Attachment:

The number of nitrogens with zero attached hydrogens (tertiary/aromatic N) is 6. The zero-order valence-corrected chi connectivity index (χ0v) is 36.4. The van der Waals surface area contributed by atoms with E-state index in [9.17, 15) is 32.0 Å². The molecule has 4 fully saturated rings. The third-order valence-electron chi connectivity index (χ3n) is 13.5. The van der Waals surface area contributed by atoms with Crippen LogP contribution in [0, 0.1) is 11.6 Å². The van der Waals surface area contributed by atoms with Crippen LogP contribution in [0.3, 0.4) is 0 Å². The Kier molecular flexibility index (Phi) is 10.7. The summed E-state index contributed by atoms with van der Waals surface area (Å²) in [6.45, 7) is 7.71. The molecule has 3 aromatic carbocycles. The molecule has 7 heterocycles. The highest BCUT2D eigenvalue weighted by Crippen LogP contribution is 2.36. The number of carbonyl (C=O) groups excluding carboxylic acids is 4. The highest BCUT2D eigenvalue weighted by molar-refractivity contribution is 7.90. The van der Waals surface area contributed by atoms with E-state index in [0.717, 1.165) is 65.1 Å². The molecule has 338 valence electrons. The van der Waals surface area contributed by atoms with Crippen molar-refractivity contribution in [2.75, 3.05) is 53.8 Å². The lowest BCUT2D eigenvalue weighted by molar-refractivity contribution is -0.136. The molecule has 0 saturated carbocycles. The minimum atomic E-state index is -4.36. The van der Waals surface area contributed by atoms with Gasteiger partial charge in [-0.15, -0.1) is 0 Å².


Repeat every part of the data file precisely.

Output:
The number of nitrogens with zero attached hydrogens (tertiary/aromatic N) is 6. The zero-order valence-corrected chi connectivity index (χ0v) is 36.4. The van der Waals surface area contributed by atoms with E-state index in [9.17, 15) is 32.0 Å². The molecule has 4 fully saturated rings. The third-order valence-electron chi connectivity index (χ3n) is 13.5. The van der Waals surface area contributed by atoms with Crippen LogP contribution in [0, 0.1) is 11.6 Å². The van der Waals surface area contributed by atoms with Crippen LogP contribution in [0.3, 0.4) is 0 Å². The Kier molecular flexibility index (Phi) is 10.7. The summed E-state index contributed by atoms with van der Waals surface area (Å²) in [6.45, 7) is 7.71. The molecule has 3 aromatic carbocycles. The molecule has 7 heterocycles. The highest BCUT2D eigenvalue weighted by Crippen LogP contribution is 2.36. The number of carbonyl (C=O) groups excluding carboxylic acids is 4. The highest BCUT2D eigenvalue weighted by molar-refractivity contribution is 7.90. The van der Waals surface area contributed by atoms with E-state index in [0.717, 1.165) is 65.1 Å². The molecule has 338 valence electrons. The van der Waals surface area contributed by atoms with Crippen molar-refractivity contribution in [2.75, 3.05) is 53.8 Å². The lowest BCUT2D eigenvalue weighted by molar-refractivity contribution is -0.136. The molecule has 0 saturated carbocycles. The minimum atomic E-state index is -4.36. The van der Waals surface area contributed by atoms with Gasteiger partial charge in [-0.15, -0.1) is 0 Å².